- Automatically expands links into pictures/video widget.
- Use it as a way to share pictures and videos with family.
- Raised $50k from Y-Combinator from Boston session. Launched in the summer.
- Biz model: premium services.
Rescue Time – Tony
- Time management software
- Measures which software and websites you’re using. Provides aggregated stats to manager. Lets people know how they compare to their average team member.
- Tracks apps (Word, Excel) and individual web sites (active use).
- Can also block different websites
- Lets managers get data by dept, group, etc.
Poll Everywhere - Jeff Dunap
- Text participation during presentations.
- Realtime participation by people sending SMS messages.
- $0.30/participant/month for size of 100’s of people
- For 250 person audience, costs $65/month. Monthly charge =
- Financing: $9k (self-funded), $20k (Y-Comb), cash flow positive, based in Chicago & Boston.
Sep 26, 2008
Sep 11, 2008
- Chrome doesn't support the TinyMCE editor, which is used by Atlassian Wiki. As a big Wiki user at work, the lack of support for the rich text editor was a big deal.
- Chrome doesn't support plug-ins ala Firefox. Although I didn't miss my Alexa plug-in, I did miss the Selenium IDE.
Sep 3, 2008
Aug 30, 2008
After mid-day, the fog cleared, the sun came out, and the weather warmed considerably. It was a fun day of catching up with friends, throwing the football around, playing catch, and of course eating. Throughout the day, we munched on assortment of Indian dishes, pasta salad, sandwiches, and snacks. And after we watched the sun set over Monterrey Bay, we headed home for Silicon Valley.
Aug 24, 2008
After lunch in downtown Palo Alto, we did a little window shopping at Magnolia Video and then headed over to the Apple store. Fifteen minutes later I was all set with my new 16GB iPhone 3g. Although the guy at the Apple store denied any reception issues or 3g performance issues, later that day I did install the iPhone software update to correct the 3g performance issues. And thanks to some help from Jeff Brewer, I've got my Exchange e-mail configured on my iPhone.
Now I've just got to figure out how to blog from my iPhone. I'm not sure the little touchscreen keypad's gonna do it, however.
Aug 23, 2008
#21: UC Berkeley
Check out the entire list for yourself.
Aug 21, 2008
One of my former colleagues, Gamiel Gran, is now an associate at Sierra. Over a nice pinot noir, Gamiel and I reminisced about some of our adventures at Cassatt, including a very memorable trip to SAP headquarters in Walldorf. During the course of the evening, I bumped into quite a few Cassatt alumni: Steve Levine, Polly Sumner, and Karl Perron, a former Cassatt customer.
During the past few weeks, I've run across PayCycle customers at several social events. Today was no exception. I spoke with one individual who use PayCycle for his small business and another who uses our household payroll product. And both were happy customers!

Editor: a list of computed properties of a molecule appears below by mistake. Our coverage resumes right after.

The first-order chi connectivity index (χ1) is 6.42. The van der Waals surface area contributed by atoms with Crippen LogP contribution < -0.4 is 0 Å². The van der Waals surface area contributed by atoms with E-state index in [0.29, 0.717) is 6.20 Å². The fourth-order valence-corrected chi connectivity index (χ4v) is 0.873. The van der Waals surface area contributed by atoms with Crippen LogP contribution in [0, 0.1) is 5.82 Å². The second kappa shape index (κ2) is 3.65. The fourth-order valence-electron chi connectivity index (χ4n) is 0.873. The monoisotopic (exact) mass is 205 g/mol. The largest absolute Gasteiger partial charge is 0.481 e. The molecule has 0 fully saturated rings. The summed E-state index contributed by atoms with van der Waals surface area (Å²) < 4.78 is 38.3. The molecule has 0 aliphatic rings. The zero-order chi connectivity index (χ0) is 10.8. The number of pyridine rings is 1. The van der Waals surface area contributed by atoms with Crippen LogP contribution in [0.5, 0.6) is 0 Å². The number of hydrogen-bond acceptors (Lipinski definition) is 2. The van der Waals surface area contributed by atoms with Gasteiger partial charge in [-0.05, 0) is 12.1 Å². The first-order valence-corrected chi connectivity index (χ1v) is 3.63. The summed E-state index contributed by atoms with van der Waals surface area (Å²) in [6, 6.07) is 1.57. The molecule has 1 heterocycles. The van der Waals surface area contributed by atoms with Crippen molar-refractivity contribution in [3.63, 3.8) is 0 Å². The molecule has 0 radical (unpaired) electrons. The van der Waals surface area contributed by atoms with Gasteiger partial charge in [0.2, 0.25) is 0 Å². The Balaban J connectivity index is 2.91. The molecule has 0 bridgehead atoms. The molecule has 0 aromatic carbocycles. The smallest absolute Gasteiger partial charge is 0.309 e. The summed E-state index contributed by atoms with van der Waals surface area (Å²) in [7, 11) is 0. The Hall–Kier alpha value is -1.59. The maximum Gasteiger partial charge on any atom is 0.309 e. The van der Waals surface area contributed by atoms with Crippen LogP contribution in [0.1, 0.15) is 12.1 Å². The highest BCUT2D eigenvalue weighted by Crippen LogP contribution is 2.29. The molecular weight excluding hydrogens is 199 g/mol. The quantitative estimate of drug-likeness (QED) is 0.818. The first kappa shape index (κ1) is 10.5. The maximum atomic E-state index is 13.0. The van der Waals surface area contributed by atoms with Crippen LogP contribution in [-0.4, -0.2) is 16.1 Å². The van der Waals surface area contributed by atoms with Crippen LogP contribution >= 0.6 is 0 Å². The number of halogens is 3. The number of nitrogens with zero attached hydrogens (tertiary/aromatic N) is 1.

As the sun set, I sipped a nice cotes du Rhone and a full-bodied cabernet. I also sampled some cheeses, including a tasty blue and a gruyere. Finally as the patio lights turned on, I called it a night and took the familiar drive up Sand Hill Road, cut across the Stanford campus, back to familiar mid-town Palo Alto. Just in time for the men's 400m!
Aug 14, 2008
Jul 27, 2008
Now Kaboodle is different in that it doesn't sell anything. It's not an e-tailer, and it's not a web presence for a bricks-and-mortar site. I think of Kaboodle as digg for shopping, even though thefolks at Kaboodle didn't like my analogy.
For this to make sense, think of yourself as a young shopper-- a teen or twenty-something. As you surf around the internet, you can basically tag items (shoes, blouses, skirts, pants, pursues, you get the picture) and these to the collective catalog on kaboodle. From Kaboodle, you can put together different outfits, and you can also rate different items. Kaboodle shows you where you can buy these outfits, and off you go to these other sites to purchase your items!
Kaboodle's revenue model is advertising (just like every other Web 2.0 site). I thought it was a creative way to apply a Web 2.0 model to shopping. From a technology perspective, Kaboodle is implemented with JSP, Servlets, and Apache Spring, and it runs on Tomcat.
I don't know if I'm going to shop there, and I'm not sure I'll pass on their url to my daughter. But, who knows? Maybe she's already been kaboodling!
Jul 26, 2008
The event was attended by over 1000 entrepreneurs, techies, and VC's. And there was a healthy distribution of established tech companies, mid-sized start-ups, and brand new start-ups. Web 2.0 was definitely in the air.
I attended with Jane Willis from PayCycle, and we ran across several colleagues from our pasts. I ran across Milton Howard, a former colleague from Cassatt, who was attending with Michelle Fisher, CEO of Blaze Mobile. Michelle's 18-person start-up has developed a platform that allows folks to pay for services using their mobile phone. Milton and Michelle (who are flanking Jane in the picture) were attending to chat up VC's who might become Series A investors. Good luck, Michelle! As it turns out, Milton has been a loyal PayCycle customer for many years. He uses PayCycle's household payroll product to pay for his nanny.